FEBRUARY 11, 2022
Tor Wager, PhD
Diana L. Taylor Distinguished Professor
Presidential Cluster in Neuroscience and
Department of Psychological and Brain Sciences
Director, Cognitive and Affective Neuroscience Lab
Director, Dartmouth Brain Imaging Center
Director, Dartmouth Center for Cognitive Neuroscience
About the Presentation: Aversive and appetitive processes are the primary drivers of human motivation and behavior. Our brains are organized around predicting and avoiding pain, and predicting and pursuing rewards. Their experience defines our wellbeing, and the brain processes that underlie them drive learning and neuroplasticity. Developing models of the brain circuits that underlie them, and how they interact, could transform how we understand and measure them, and provide biological targets for interventions ranging from drugs to psychotherapy. In this talk, I describe a series of studies that combine fMRI imaging with pattern recognition to develop measures that are sensitive and specific for particular types of appetitive and aversive processes, including pain, empathy, sexual desire, and craving for food and drugs. These studies provide a brain-based picture of the organization of pain and affect, revealing both distinctions and similarities that are not predicted by folk psychological theories. I explore some ways in which these brain measures can be combined with studies of health behaviors and substance use to foster new collaborative studies.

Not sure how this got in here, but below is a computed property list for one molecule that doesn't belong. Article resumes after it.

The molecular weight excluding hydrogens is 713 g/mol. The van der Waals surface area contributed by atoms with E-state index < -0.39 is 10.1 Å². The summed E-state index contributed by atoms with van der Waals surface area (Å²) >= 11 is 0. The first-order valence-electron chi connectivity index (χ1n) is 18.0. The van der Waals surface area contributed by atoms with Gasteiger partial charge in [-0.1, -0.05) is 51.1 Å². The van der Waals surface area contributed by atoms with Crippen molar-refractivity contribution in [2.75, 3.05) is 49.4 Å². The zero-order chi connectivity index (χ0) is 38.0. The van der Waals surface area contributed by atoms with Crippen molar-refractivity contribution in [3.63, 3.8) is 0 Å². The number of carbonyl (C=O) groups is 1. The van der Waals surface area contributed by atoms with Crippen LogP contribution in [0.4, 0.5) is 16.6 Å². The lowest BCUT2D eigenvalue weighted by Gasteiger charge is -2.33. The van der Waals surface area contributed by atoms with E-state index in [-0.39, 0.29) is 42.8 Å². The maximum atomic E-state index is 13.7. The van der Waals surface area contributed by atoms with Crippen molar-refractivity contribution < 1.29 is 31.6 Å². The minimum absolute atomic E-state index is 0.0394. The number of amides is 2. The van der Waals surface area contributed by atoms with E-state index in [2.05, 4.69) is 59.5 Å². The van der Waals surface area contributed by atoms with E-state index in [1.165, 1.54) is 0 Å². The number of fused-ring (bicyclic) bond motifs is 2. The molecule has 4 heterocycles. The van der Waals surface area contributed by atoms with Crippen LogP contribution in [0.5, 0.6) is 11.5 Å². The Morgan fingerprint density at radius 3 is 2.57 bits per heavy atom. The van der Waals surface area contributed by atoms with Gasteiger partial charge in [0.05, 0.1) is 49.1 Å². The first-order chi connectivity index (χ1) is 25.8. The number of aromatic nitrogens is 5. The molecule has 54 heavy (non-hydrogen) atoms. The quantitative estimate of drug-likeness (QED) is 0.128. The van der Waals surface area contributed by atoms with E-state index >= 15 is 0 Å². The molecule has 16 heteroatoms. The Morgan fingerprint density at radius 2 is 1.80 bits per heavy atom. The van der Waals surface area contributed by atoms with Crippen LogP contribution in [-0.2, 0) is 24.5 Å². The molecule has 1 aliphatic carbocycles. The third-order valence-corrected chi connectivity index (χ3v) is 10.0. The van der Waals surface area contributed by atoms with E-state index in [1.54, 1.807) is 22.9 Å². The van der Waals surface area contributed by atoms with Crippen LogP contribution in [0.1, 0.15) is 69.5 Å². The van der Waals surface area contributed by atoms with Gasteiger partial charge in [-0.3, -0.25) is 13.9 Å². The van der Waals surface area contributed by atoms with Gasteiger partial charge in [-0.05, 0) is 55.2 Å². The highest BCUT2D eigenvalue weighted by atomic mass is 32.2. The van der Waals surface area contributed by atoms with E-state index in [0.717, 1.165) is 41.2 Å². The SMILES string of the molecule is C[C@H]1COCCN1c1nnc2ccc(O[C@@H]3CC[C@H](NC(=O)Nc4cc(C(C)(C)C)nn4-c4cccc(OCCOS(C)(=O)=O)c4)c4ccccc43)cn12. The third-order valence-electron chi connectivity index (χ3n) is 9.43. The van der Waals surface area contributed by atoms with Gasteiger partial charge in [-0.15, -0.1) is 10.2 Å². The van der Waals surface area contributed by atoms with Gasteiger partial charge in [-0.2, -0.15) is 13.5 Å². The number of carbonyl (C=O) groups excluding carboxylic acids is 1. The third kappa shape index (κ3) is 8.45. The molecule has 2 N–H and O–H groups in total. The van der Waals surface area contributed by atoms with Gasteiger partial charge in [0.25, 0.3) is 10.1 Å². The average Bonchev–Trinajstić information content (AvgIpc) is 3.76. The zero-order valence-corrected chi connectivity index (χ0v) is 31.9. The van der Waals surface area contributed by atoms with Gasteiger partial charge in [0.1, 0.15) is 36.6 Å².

About the Presenter: Tor Wager is the Diana L. Taylor Distinguished Professor in Neuroscience at Dartmouth College. He received his Ph.D. from the University of Michigan in Cognitive Psychology in 2003, and served as an Assistant (2004-2008) and Associate Professor (2009) at Columbia University, and as Associate (2010-2014) and Full Professor (2014-2019) at the University of Colorado, Boulder. Since 2004, he has directed the Cognitive and Affective Neuroscience laboratory, a research lab devoted to work on the neurophysiology of affective processes—pain, emotion, stress, and empathy—and how they are shaped by cognitive and social influences. Dr. Wager and his lab are also dedicated to developing analysis methods for functional neuroimaging and sharing ideas, tools, and scientific data with the scientific community and public. His full CV is linked here. See http://sites.dartmouth.edu/canlab and http://canlab.github.io for papers, data, tools, and code.